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New law puts squeeze on Christians in Nepal

KATHMANDU (UCAN): The enactment of new legislation criminalising religious conversion in Nepal has sparked a heightened sense of fear and insecurity among Christian minorities.
The Civil and Criminal Codes, which came into effect on August 17 to replace the General Code that was in place for 165 years, comprise a set of laws guiding civil and legal proceedings, including restrictions on religious conversion, in the Hindu-majority nation.
One new law states that anybody who encourages or is involved in religious conversion using any means will be booked under a criminal offense and will face a jail term of five years and a fine of 50,000 Nepalese rupees ($3,367). Any foreigner found guilty of encouraging or promoting religious conversions will be deported within a week.
Christians believe the move is targeted at them, as they have been accused of proselytising of Nepalis, particularly those from vulnerable and lower castes. They fear the law will be used as a tool to harass and persecute Christian minorities for practicing their faith.
“The Christian community is alarmed about this new law. This is like a saw that is always hanging on top of us and can be used any time against us,” Father Silas Bogati, vicar general of the Apostolic Vicariate of Nepal, said.
“With the new law implemented, we feel that our freedom of religion has been hampered and it looks like we will not be able to even practice our own religion in a fair manner,” Father Bogati said, noting that the choice and practice of any religion is a fundamental right.
The Federation of National Christian Nepal, believes the move is regressive and hurts the sentiments of Christian minorities who had earlier welcomed Nepal’s decision to adopt secularism.
The federation chairperson, C.B. Gahatraj, remarked that the law goes against the principles of secularism, democracy and human rights and aims to restrict the freedom of religion of more than three million Christians who are associated with nearly 12,000 churches in Nepal.
He said Christian minorities are already facing various problems. Churches have been bombed or set on fire and people are being falsely accused and persecuted for talking about religion, distributing Bibles or killing cows, which are worshipped by Hindus.
“It is sad to see the silence of the government over our problems,” Gahatraj said. “Talking to somebody about religion should not be mistaken as something wrong or as encouragement for conversion.”
The discourse for a national anti-conversion law started after the promulgation of Nepal’s constitution in September 2015.
Anthropologist, Dambar Chemjong, argues that despite being declared a secular state, Nepal has a constitution that is not religiously inclusive and gives space for fundamental Hindu identity. “It enshrines and recognises the primordial Hindu identity. And the civil laws formulated based on the constitution also contribute to the institutionalisation and legalisation of values and norms of the Hindu religion,” he said.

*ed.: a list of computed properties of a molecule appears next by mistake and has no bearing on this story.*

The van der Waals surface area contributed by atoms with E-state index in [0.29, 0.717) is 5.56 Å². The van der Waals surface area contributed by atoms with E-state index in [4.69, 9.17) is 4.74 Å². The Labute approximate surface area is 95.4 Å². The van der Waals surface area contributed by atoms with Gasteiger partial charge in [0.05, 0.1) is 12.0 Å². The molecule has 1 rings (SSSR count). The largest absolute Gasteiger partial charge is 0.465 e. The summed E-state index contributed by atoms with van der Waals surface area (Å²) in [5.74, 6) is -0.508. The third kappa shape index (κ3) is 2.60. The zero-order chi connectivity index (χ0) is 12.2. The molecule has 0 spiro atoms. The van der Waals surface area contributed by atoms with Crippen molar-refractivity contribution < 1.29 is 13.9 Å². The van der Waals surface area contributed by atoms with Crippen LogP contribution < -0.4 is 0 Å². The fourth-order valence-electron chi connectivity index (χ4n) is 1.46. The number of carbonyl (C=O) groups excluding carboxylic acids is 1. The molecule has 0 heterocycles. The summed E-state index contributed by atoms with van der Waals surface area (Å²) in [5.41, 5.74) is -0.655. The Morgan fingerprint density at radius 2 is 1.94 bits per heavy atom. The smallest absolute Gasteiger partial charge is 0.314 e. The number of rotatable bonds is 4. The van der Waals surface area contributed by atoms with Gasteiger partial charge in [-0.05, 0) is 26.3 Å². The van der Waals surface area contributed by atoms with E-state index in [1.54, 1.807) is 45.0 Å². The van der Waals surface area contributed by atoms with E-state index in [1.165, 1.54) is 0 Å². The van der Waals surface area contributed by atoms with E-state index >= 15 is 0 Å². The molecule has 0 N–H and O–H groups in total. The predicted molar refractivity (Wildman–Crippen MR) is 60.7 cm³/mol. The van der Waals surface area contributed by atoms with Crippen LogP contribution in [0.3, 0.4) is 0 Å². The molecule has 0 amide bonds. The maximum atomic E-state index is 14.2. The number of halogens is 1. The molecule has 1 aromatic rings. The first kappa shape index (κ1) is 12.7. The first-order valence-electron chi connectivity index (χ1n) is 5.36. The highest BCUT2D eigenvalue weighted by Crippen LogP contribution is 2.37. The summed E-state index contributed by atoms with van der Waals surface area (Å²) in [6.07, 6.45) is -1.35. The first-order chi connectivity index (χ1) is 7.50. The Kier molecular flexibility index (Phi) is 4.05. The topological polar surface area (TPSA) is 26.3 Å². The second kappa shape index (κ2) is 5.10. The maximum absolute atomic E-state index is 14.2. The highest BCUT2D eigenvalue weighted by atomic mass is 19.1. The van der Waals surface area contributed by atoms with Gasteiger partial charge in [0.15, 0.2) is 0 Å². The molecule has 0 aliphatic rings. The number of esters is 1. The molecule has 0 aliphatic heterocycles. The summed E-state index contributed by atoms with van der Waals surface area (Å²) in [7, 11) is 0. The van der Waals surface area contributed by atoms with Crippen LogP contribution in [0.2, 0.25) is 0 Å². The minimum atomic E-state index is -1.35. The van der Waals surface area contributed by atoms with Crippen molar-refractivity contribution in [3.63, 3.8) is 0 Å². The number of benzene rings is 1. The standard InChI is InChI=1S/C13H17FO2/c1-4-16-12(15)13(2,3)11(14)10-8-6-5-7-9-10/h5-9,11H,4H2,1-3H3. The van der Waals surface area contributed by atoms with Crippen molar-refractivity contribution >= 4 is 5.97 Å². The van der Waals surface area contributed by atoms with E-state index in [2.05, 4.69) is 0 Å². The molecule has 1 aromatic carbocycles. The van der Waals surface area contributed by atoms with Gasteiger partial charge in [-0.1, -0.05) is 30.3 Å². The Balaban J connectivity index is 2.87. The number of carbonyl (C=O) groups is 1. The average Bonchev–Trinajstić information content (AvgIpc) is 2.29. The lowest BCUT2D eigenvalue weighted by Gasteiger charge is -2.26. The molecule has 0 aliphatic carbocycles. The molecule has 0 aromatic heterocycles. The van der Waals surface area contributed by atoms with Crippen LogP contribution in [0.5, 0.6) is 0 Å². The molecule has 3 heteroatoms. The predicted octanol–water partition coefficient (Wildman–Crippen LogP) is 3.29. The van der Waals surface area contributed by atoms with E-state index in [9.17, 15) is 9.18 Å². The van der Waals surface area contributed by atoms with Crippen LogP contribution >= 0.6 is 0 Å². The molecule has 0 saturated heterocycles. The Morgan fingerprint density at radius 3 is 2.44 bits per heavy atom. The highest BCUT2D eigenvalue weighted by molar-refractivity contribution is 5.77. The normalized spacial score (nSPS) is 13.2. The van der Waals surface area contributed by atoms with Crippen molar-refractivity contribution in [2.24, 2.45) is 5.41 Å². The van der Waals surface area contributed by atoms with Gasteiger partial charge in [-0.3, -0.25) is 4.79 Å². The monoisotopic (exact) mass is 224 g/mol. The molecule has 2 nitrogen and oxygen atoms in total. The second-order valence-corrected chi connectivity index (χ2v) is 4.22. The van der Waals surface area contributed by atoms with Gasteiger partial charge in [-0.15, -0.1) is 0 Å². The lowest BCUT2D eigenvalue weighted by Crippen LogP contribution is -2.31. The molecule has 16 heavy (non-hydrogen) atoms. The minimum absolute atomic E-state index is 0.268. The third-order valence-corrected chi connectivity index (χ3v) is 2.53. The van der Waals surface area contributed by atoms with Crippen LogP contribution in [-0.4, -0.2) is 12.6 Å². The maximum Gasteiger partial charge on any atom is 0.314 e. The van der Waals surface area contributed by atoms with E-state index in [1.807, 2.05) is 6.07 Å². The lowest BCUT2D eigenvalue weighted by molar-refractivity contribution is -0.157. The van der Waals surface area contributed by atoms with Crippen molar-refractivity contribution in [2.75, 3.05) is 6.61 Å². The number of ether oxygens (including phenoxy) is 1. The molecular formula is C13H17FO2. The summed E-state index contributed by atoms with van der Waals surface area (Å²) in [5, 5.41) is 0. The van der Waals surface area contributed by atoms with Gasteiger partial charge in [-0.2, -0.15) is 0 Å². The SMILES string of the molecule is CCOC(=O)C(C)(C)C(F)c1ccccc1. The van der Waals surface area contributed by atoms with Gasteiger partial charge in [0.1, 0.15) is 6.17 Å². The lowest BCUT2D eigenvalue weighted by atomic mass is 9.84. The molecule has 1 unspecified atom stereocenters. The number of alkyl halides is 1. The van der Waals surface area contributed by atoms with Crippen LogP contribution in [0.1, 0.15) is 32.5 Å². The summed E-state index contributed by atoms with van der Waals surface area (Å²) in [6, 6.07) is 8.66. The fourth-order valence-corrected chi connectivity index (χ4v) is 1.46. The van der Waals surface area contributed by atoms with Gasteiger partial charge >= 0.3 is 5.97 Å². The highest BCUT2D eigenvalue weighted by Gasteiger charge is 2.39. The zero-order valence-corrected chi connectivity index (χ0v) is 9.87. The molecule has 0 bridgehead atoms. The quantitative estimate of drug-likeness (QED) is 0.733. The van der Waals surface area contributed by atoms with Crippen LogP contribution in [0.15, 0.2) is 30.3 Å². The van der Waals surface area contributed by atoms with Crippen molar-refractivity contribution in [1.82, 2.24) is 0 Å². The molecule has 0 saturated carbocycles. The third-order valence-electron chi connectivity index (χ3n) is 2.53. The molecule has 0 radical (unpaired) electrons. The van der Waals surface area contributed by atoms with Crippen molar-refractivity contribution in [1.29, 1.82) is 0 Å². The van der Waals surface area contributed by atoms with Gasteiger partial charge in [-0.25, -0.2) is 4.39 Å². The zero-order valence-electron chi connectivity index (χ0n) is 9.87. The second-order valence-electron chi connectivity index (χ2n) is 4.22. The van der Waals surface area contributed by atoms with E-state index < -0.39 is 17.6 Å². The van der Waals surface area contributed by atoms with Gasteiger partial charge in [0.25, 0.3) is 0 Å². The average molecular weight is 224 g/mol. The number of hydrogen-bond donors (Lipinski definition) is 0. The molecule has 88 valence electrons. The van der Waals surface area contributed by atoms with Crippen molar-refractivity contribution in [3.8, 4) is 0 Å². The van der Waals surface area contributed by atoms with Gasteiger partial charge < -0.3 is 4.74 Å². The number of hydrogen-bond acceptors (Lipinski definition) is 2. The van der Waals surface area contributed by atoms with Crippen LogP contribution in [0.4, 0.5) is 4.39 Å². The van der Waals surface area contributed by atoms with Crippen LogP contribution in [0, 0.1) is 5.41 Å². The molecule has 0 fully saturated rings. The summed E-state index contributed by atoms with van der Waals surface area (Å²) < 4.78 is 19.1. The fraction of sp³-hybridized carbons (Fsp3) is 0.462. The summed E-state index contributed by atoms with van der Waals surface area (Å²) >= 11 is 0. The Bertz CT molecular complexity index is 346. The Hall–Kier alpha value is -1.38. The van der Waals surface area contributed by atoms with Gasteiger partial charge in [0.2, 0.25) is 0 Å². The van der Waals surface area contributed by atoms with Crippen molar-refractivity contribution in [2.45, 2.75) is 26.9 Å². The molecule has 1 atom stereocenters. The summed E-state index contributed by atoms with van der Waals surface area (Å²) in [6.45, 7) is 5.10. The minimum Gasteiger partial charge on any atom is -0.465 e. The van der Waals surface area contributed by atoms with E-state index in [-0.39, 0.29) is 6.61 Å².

Chemjong said that instead of institutionalising modern norms that recognise inclusive democracy, cultural and religious diversity, the new civil law has been prepared to suit the dominant religion and marginalises other religions.
Christian missionaries have been engaged in social, health and educational activities for a long time, allowing them to keep in touch with various communities.
Chemjong said the major political parties, comprised mostly of higher-caste Hindus, are insecure over the increasing influence of the Christian community and this fear has led to the suppression of human rights and religious rights.
He agrees that evangelical groups are active in Nepal and have attracted people. One of the major reasons is that socially and economically excluded groups are revolting against the deep-rooted and regressive caste-based system and unequal social structures. Christianity talks about liberation from this injustice.
The World Christian Database lists Nepal among the countries with the fastest-growing Christian populations. The last census in 2011 recorded about 375,000 Christians but groups claim the real number is more than three million. According to the census, 81 per cent of the Nepalese population was Hindu, nine per cent Buddhist, 4.4 per cent Muslim, three percent Kiratist and 1.4 per cent Christian.
Conservative Hindu groups, including the hard-line Rastriya Prajatantra Party, have clamoured for strict legislation to regulate religious conversions to prevent people from being coerced, lured or duped away from their ancestral faith. Groups advocating a Hindu kingdom allege that well-funded foreign missionaries use money to lure vulnerable people to convert to Christianity.
After a devastating earthquake in 2015, government officials claimed that Christian groups and aid agencies were using humanitarian grounds to spread their beliefs among victims in need of help. This led to debates and policy-level interventions that included scrapping the registrations of international non-government organisations (NGO) involved in preaching religious beliefs.
Father Bogati, however, denies the accusations pointing out that faith-based groups, aid agencies and NGOs were among the first responders in the relief and recovery effort, but purely from a humanitarian perspective.
“Just because you are a Christian group, the label of conversion comes to you automatically,” he lamented.

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